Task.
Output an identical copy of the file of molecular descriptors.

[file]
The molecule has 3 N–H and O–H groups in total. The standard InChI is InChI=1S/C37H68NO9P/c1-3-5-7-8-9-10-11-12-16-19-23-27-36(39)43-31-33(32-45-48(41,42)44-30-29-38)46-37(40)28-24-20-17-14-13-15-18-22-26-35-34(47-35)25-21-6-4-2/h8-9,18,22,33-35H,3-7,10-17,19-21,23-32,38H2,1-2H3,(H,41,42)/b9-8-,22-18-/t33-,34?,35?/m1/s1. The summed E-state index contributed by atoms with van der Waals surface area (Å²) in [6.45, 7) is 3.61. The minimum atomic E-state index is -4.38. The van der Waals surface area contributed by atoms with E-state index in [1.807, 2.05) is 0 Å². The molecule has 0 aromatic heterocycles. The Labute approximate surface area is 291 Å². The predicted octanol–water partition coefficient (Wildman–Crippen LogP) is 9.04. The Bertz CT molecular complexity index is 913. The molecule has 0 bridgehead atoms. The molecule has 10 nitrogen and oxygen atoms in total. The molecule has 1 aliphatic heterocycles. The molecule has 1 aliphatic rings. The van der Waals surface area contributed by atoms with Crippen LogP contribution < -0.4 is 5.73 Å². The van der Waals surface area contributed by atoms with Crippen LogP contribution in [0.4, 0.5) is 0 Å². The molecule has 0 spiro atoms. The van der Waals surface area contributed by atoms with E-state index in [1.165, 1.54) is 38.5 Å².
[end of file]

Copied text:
The molecule has 3 N–H and O–H groups in total. The standard InChI is InChI=1S/C37H68NO9P/c1-3-5-7-8-9-10-11-12-16-19-23-27-36(39)43-31-33(32-45-48(41,42)44-30-29-38)46-37(40)28-24-20-17-14-13-15-18-22-26-35-34(47-35)25-21-6-4-2/h8-9,18,22,33-35H,3-7,10-17,19-21,23-32,38H2,1-2H3,(H,41,42)/b9-8-,22-18-/t33-,34?,35?/m1/s1. The summed E-state index contributed by atoms with van der Waals surface area (Å²) in [6.45, 7) is 3.61. The minimum atomic E-state index is -4.38. The van der Waals surface area contributed by atoms with E-state index in [1.807, 2.05) is 0 Å². The molecule has 0 aromatic heterocycles. The Labute approximate surface area is 291 Å². The predicted octanol–water partition coefficient (Wildman–Crippen LogP) is 9.04. The Bertz CT molecular complexity index is 913. The molecule has 0 bridgehead atoms. The molecule has 10 nitrogen and oxygen atoms in total. The molecule has 1 aliphatic heterocycles. The molecule has 1 aliphatic rings. The van der Waals surface area contributed by atoms with Crippen LogP contribution < -0.4 is 5.73 Å². The van der Waals surface area contributed by atoms with Crippen LogP contribution in [0.4, 0.5) is 0 Å². The molecule has 0 spiro atoms. The van der Waals surface area contributed by atoms with E-state index in [1.165, 1.54) is 38.5 Å².